to those funds, be advised that it really isn’t. It just requires careful planning and drafting. Don’t advise the client to gift outright to an heir, as that provides no protection or access. Instead, have the client gift to a trust to protect the heir and assure the client access.
The ING Trust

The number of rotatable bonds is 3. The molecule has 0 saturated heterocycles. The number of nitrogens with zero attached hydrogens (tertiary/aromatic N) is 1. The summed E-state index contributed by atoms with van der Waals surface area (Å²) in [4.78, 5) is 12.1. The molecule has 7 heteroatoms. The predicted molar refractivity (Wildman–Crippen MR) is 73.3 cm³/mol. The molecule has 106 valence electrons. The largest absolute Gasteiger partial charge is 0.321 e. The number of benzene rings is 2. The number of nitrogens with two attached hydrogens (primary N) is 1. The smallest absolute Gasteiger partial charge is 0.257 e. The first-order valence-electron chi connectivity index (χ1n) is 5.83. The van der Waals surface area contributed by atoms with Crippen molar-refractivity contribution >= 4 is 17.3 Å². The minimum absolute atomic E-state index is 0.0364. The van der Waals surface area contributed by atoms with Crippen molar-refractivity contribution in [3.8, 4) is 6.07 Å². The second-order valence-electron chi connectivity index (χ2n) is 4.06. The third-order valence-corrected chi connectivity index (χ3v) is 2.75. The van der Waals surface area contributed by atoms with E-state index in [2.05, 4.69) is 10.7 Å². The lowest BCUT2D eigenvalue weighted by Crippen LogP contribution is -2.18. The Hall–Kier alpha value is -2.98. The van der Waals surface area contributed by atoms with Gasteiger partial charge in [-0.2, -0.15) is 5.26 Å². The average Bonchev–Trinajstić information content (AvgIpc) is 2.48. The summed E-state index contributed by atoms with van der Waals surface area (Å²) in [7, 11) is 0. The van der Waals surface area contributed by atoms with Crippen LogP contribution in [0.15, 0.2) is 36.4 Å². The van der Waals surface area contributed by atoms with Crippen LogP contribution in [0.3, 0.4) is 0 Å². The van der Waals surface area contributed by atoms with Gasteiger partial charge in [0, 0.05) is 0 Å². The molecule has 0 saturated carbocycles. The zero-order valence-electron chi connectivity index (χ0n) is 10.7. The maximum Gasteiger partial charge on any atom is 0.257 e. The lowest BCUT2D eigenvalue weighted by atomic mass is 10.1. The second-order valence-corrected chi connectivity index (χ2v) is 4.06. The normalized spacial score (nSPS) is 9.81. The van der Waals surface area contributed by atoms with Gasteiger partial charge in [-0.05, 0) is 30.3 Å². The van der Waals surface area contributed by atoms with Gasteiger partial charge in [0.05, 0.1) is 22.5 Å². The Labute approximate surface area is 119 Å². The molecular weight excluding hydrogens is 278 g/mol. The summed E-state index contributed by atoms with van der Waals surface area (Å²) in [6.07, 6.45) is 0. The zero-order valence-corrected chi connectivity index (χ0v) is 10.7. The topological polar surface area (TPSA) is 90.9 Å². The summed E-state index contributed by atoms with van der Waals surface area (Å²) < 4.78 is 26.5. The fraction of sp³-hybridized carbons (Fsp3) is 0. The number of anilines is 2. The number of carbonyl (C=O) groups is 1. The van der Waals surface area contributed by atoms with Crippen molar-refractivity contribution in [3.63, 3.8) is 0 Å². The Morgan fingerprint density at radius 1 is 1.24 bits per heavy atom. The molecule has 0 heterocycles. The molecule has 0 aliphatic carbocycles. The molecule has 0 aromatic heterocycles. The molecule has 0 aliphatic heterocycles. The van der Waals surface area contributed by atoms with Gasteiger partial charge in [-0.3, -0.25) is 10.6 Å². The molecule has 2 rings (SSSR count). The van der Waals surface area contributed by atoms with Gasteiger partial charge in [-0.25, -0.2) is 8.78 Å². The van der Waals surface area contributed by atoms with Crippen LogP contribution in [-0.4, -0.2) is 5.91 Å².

A common non-grantor trust plan is the intentionally non-grantor trust, or ING trust. These trusts have been used by high-income taxpayers to shift certain income out of a high-tax state. ING trusts may remain great for ultrahigh-net-worth taxpayers who have used their estate tax exemptions. But for most wealthy taxpayers, securing exemptions before they decline by half in 2026 may be the best strategy. These taxpayers need a different type of ING trust than the uber-wealthy use. If an ING approach is used, it must be fundamentally different from all traditional ING trusts, which were incomplete gifts (and thus, did not use the exemption), so transfers constitute completed gifts that use the exemption before it declines. Otherwise, a fundamental goal of planning will be lost. When a client’s attorney recommends a type of trust, planners need to truly understand the nature of that trust.